Over 168 miners were killed after a pit mine in Hpakant was flooded with a tsunami of mud and waste in Myanmar on July 2nd. Weeks of heavy rainfall during the monsoon season led to a massive lake of water in the Wai Khar jade mine. Unsecured mounds of mining waste were piled 1000ft on either side of the pit mine above workers. As the rain continued, the mountains began to slide down toward the workers. Suddenly, the waste fell, slamming into the flooded mine at an extremely high speed and causing a wave of mud, waste, and water to propel out of the mine and rush through the entire area. The miners had no time to escape; some made it out, but 60 were injured along with 168 dead. The search for the missing miners is still ongoing, but due to the inclement weather, it is proving extremely difficult.
The jade mining industry and its profits are largely controlled by the country’s military and government. Myanmar’s government closes off mining areas every year during the rainy season because of the inevitable dangers and risks. But, this doesn’t stop rebel groups from taking advantage. The most powerful rebel army in the country, the Kachin, take over the mines illegally once the government shuts them down. The Kachin allows migrant jade pickers to search for overlooked gems in the mines — for a price.
Civil unrest and the nation’s economic troubles force many migrants to travel here and mine blood jade to survive and feed their families. By the thousands, men descend into these stadium-sized pits, hoping to emerge with quality jadeite, their ticket out of poverty. These unauthorized migrants must hand over much of their earnings to the rebel army, putting further stress on their financial situation; they have no other choice. Myanmar’s increasingly troubled economy is often overlooked, as the armed conflicts between people and the government’s military continue to tear the country apart. The ongoing genocides of the Rohingya Muslims and civil wars between the Kachin and Shan states to the north are fueled by the jade industry, worth billions of dollars per year.
Blood mining funds deadly tragedies, conflicts, and slavery all around the world, every day. This is not new — every year during the rainy season in Myanmar, there is yet another headline about a collapsed mine and casualties. Ancient Eastern art and culture gave jade gemstones a high status. But today, nothing in the extraction of jade is morally or environmentally justifiable. Many call jadeite, a variety of jade, the diamond of the East, and the demand is as high as it is for diamonds. In the shadows of this jade-rush, awful stories like these come too often from the jade mines of Myanmar. Landslides caused by the jade mining activity in Myanmar kill people every year, and working conditions in the mines are often so unhealthy that many miners turn to heroin and opium to endure the dire conditions. Rivers all throughout Myanmar are extremely polluted, and vast swaths of the biodiverse jungle are destroyed through illegal land grabs by the rebel armies with violence and funding from jade. Myanmar produces around 70% of the world’s jadeite, and deposits found in Myanmar’s northern regions, like Kachin, are considered to be the highest quality in the world.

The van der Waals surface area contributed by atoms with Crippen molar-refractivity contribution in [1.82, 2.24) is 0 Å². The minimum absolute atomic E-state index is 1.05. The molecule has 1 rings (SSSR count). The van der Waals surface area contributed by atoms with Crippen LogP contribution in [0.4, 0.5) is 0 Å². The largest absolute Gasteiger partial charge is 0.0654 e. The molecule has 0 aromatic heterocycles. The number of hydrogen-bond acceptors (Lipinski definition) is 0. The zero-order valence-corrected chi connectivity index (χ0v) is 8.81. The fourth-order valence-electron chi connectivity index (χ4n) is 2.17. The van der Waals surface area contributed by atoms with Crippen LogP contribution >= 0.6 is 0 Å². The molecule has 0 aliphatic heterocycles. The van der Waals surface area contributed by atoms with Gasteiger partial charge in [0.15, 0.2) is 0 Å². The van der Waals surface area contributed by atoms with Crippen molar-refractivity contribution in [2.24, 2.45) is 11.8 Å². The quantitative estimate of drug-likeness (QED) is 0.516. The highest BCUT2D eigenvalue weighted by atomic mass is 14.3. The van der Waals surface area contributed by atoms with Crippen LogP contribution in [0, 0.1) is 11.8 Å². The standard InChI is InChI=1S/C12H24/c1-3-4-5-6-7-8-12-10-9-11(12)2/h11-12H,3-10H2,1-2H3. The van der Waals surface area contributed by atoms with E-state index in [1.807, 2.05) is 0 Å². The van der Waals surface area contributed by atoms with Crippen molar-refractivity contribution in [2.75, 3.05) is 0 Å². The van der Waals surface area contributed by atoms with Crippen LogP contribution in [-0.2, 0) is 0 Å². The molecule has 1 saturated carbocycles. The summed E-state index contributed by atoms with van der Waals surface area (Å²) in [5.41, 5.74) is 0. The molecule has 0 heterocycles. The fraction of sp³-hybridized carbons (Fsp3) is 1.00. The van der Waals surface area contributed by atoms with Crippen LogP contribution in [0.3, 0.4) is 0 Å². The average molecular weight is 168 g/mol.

This is one of the worst mining tragedies the country has ever seen, and the scale of conflict and environmental issues here can only grow. TheWorldCounts says more than 15,000 miners are killed every year, and that is just the official number of authorized workers’ deaths. Blood gems, also called conflict gems, as defined by the United Nations, are any gems that are mined in areas controlled by forces opposed to the legitimate, internationally recognized government of a country and that are sold to fund military action against that government. Conflict diamonds are estimated to make up as high as 15% of the world’s diamond trade, and Global Witness estimates that conflict jade industry value was 31 billion dollars in 2014 — nearly half of Myanmar’s GDP.
The traditional blood gem and diamond industry has used every trick in the book to mislead the public about the social impact of their product. They gloss over the deforestation and pollution that are inflicted on countries caught up in their exploitation. Their disregard for human life and civil rights in pursuit of profit has created and continues to cause enormous suffering. Not long ago, couples were trapped between the high moral and financial costs of diamond rings and the intense pressure of tradition. Clean Origin offers the solution to that dilemma. Our stones are conflict-free, 100% ethically sourced, and come at a lower cost than mined diamonds. Put your conscience at ease, and be on the right side of history.